… one of the brilliant inventions of the paper bureaucracy was the idea of the margin. The margin is a place on a paper form, which is designed for writing things down that are outside, both physically and conceptually, the form that “the system” expects. The thing about the margin is that it is connected to the form in such a way that the form carries the stuff that goes beyond the form along with the form.
Austin Henderson, quoted in chapter 4 of Software Design & Usability (Klaus Kaasgaard): ‘Beyond Formalisms: The Art and Science of Designing Pliant Systems’.
Link via David Smith
Literary historians get excited about the margins from writers’ own book collections – and rightly so. Geoff Dyer is surely right that the most interesting critics are writers themselves:
On the other hand, it’s really, really exciting reading what other writers have said about Lawrence. It seems to me as well, that is the kind of thing which would encourage people when they have left university to go on to be writers as opposed to going on to be academics.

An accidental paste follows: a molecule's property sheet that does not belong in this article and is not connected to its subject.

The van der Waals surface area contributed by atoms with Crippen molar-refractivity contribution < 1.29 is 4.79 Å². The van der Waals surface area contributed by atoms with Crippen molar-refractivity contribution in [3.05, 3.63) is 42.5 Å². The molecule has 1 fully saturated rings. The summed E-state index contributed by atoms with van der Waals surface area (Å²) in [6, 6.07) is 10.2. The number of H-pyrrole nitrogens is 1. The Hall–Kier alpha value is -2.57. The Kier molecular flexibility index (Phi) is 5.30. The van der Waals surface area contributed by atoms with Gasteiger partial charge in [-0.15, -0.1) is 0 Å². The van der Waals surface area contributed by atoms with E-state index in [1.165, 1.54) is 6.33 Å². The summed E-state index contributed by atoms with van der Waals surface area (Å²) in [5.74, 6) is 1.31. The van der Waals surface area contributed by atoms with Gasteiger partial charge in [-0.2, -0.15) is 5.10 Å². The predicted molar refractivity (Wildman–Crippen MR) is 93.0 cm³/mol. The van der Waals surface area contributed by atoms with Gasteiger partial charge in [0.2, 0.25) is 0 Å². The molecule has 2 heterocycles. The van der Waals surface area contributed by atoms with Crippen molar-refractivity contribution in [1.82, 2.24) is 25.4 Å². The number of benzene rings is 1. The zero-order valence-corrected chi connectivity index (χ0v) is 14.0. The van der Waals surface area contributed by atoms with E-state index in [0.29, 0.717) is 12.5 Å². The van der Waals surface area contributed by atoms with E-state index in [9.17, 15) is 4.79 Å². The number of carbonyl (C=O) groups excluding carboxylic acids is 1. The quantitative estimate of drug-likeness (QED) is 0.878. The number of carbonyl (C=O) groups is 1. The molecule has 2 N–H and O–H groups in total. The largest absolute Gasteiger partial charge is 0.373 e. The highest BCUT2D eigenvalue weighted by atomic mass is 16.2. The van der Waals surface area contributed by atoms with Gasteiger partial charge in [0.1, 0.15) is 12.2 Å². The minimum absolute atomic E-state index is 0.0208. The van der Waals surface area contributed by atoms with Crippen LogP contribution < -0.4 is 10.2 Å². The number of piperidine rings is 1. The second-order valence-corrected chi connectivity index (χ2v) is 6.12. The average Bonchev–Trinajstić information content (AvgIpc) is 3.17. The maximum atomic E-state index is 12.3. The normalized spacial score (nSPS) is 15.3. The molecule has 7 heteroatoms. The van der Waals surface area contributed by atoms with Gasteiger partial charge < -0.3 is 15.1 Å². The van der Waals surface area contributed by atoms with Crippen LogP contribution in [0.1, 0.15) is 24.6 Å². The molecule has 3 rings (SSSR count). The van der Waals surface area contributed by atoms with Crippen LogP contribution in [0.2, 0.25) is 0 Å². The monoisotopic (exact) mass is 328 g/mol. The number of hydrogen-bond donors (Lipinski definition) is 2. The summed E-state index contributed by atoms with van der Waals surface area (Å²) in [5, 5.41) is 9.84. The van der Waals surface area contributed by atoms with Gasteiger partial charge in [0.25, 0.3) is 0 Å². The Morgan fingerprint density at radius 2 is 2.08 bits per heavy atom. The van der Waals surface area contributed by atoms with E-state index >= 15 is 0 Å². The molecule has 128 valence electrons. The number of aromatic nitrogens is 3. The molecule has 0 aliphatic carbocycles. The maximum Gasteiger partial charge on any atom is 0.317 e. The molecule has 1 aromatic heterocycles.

It’s part of GD’s wider criticisms of academia, which reach a frothy rant in Out of Sheer Rage:
Walk around a university campus and there is an almost palpable smell of death about the place because academics are busy killing everything they touch.
Some of the most poignant (and famous) marginalia are Sylvia Plath‘s on her copy of The Great Gatsby. They range from the banal (‘good’) to the majestic. When Nick leaves the Buchanan house, passing Gatsby in the driveway, Plath underlined the final sentence in the chapter (“So I walked away and left him standing there in the moonlight watching over nothing”), and wrote in the margin:
knight waiting outside dragon goes to bed with princess
A melancholy comment.